“I hold a family to be in a desperate way when the mother can see the bottom of the pork barrel,”
The Chainbearer; or The Littlepage Manuscripts is a novel by the American novelist James Fenimore Cooper first published in 1845. The Chainbearer is the second book in a trilogy starting with Satanstoe and ending with The Redskins. The novel focuses mainly on issues of land ownership and the displacement of American Indians as the United States moves Westward.
Indeed, for the first 250 years of American history, even the poor in the United States could afford meat or fish for every meal. The fact that the workers had so much access to meat was precisely why observers regarded the diet of the New World to be superior to that of the Old. “I hold a family to be in a desperate way when the mother can see the bottom of the pork barrel,” says a frontier housewife in James Fenimore Cooper’s novel The Chainbearer.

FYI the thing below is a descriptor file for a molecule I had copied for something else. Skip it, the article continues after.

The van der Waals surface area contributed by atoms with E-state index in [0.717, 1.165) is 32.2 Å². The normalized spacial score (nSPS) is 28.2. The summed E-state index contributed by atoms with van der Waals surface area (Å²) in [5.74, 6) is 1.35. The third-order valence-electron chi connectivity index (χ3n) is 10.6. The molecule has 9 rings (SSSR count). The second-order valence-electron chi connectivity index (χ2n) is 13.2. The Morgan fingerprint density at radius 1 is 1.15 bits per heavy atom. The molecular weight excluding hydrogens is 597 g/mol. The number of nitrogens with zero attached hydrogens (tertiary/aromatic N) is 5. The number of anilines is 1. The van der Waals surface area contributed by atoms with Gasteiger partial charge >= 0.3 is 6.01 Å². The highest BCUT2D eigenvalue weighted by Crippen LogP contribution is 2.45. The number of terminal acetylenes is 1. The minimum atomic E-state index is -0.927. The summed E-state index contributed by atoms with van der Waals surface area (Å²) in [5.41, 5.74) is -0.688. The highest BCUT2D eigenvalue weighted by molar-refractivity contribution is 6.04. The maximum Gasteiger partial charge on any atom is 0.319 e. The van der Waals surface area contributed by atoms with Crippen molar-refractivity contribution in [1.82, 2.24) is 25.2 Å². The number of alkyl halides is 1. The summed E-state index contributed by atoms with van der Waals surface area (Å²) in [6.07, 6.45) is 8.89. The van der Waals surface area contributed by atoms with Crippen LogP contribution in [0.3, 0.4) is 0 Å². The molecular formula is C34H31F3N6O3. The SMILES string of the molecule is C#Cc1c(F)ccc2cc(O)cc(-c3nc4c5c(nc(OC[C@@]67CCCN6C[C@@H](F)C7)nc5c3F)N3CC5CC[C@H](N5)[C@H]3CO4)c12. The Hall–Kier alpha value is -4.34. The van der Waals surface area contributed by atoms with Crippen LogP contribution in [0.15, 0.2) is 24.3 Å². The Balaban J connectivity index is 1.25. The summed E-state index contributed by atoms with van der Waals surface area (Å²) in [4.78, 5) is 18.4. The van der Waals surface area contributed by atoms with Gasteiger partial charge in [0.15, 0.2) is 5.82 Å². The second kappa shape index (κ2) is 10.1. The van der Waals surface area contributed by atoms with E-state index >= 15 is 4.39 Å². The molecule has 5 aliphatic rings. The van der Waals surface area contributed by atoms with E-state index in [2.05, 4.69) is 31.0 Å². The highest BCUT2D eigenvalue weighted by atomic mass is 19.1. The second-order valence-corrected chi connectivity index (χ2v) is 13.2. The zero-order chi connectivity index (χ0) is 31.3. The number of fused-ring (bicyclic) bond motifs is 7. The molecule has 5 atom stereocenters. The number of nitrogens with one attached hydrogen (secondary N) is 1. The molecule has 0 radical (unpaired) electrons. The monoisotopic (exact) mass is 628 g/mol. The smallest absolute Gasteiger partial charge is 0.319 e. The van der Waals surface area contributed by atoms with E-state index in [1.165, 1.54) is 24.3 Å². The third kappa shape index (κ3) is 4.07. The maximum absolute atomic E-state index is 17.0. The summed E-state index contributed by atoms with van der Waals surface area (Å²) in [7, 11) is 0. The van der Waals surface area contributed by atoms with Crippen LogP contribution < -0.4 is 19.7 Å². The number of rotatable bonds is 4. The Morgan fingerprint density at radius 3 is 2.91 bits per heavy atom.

Like the primitive tribes mentioned in Chapter 1, Americans also relished the viscera of the animal, according to the cookbooks of the time. They ate the heart, kidneys, tripe, calf sweetbreads (brains), pig’s liver, turtle lungs, the heads and feet of lamb and pigs, and lamb tongue. Beef tongue, too, was “highly esteemed.”